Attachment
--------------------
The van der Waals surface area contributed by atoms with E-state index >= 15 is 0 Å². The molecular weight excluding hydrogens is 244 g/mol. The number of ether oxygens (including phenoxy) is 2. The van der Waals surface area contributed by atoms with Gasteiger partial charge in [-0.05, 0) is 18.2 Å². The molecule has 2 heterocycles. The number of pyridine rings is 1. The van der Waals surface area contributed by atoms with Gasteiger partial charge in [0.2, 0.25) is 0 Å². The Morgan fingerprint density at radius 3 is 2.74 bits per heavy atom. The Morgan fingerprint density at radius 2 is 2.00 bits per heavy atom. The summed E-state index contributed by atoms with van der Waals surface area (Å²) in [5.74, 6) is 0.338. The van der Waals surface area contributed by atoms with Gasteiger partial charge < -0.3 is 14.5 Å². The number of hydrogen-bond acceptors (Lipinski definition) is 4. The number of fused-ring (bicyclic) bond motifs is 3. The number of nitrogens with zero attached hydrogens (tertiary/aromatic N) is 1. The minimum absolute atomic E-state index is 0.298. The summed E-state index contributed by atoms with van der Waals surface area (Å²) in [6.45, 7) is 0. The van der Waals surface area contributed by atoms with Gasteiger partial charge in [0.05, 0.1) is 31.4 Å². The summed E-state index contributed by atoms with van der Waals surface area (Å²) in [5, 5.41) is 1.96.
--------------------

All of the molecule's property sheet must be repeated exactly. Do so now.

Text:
The van der Waals surface area contributed by atoms with E-state index >= 15 is 0 Å². The molecular weight excluding hydrogens is 244 g/mol. The number of ether oxygens (including phenoxy) is 2. The van der Waals surface area contributed by atoms with Gasteiger partial charge in [-0.05, 0) is 18.2 Å². The molecule has 2 heterocycles. The number of pyridine rings is 1. The van der Waals surface area contributed by atoms with Gasteiger partial charge in [0.2, 0.25) is 0 Å². The Morgan fingerprint density at radius 3 is 2.74 bits per heavy atom. The Morgan fingerprint density at radius 2 is 2.00 bits per heavy atom. The summed E-state index contributed by atoms with van der Waals surface area (Å²) in [5.74, 6) is 0.338. The van der Waals surface area contributed by atoms with Gasteiger partial charge < -0.3 is 14.5 Å². The number of hydrogen-bond acceptors (Lipinski definition) is 4. The number of fused-ring (bicyclic) bond motifs is 3. The number of nitrogens with zero attached hydrogens (tertiary/aromatic N) is 1. The minimum absolute atomic E-state index is 0.298. The summed E-state index contributed by atoms with van der Waals surface area (Å²) in [6.45, 7) is 0. The van der Waals surface area contributed by atoms with Gasteiger partial charge in [0.05, 0.1) is 31.4 Å². The summed E-state index contributed by atoms with van der Waals surface area (Å²) in [5, 5.41) is 1.96.